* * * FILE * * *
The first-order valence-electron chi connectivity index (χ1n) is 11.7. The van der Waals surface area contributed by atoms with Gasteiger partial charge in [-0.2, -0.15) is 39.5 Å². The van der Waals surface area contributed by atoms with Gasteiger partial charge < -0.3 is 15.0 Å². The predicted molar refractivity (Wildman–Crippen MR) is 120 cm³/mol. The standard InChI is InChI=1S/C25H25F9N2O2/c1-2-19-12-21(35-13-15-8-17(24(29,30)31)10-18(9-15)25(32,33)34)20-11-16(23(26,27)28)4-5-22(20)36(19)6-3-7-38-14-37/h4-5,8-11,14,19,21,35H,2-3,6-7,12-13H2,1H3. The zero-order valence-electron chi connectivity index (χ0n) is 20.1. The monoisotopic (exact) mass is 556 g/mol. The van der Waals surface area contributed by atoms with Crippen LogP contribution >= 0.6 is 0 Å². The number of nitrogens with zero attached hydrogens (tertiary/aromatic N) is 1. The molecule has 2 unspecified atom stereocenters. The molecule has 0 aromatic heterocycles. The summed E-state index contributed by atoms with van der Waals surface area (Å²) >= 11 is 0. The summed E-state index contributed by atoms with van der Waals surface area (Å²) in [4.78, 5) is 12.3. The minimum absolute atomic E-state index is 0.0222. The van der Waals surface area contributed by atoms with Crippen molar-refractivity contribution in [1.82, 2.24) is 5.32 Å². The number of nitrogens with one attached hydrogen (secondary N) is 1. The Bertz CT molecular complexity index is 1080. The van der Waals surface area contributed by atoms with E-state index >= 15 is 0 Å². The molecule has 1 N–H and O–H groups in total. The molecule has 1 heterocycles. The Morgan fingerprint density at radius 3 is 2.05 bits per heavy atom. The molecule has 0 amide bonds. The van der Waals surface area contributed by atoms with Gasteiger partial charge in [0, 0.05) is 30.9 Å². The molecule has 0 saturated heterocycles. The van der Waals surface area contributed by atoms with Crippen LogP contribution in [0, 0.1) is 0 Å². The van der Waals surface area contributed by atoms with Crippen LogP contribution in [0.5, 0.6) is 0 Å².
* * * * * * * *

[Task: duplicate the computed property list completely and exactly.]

The first-order valence-electron chi connectivity index (χ1n) is 11.7. The van der Waals surface area contributed by atoms with Gasteiger partial charge in [-0.2, -0.15) is 39.5 Å². The van der Waals surface area contributed by atoms with Gasteiger partial charge < -0.3 is 15.0 Å². The predicted molar refractivity (Wildman–Crippen MR) is 120 cm³/mol. The standard InChI is InChI=1S/C25H25F9N2O2/c1-2-19-12-21(35-13-15-8-17(24(29,30)31)10-18(9-15)25(32,33)34)20-11-16(23(26,27)28)4-5-22(20)36(19)6-3-7-38-14-37/h4-5,8-11,14,19,21,35H,2-3,6-7,12-13H2,1H3. The zero-order valence-electron chi connectivity index (χ0n) is 20.1. The monoisotopic (exact) mass is 556 g/mol. The van der Waals surface area contributed by atoms with Crippen LogP contribution >= 0.6 is 0 Å². The number of nitrogens with zero attached hydrogens (tertiary/aromatic N) is 1. The molecule has 2 unspecified atom stereocenters. The molecule has 0 aromatic heterocycles. The summed E-state index contributed by atoms with van der Waals surface area (Å²) >= 11 is 0. The summed E-state index contributed by atoms with van der Waals surface area (Å²) in [4.78, 5) is 12.3. The minimum absolute atomic E-state index is 0.0222. The van der Waals surface area contributed by atoms with Crippen molar-refractivity contribution in [1.82, 2.24) is 5.32 Å². The number of nitrogens with one attached hydrogen (secondary N) is 1. The Bertz CT molecular complexity index is 1080. The van der Waals surface area contributed by atoms with E-state index >= 15 is 0 Å². The molecule has 1 N–H and O–H groups in total. The molecule has 1 heterocycles. The Morgan fingerprint density at radius 3 is 2.05 bits per heavy atom. The molecule has 0 amide bonds. The van der Waals surface area contributed by atoms with Gasteiger partial charge in [0, 0.05) is 30.9 Å². The molecule has 0 saturated heterocycles. The van der Waals surface area contributed by atoms with Crippen LogP contribution in [0, 0.1) is 0 Å². The van der Waals surface area contributed by atoms with Crippen LogP contribution in [0.5, 0.6) is 0 Å².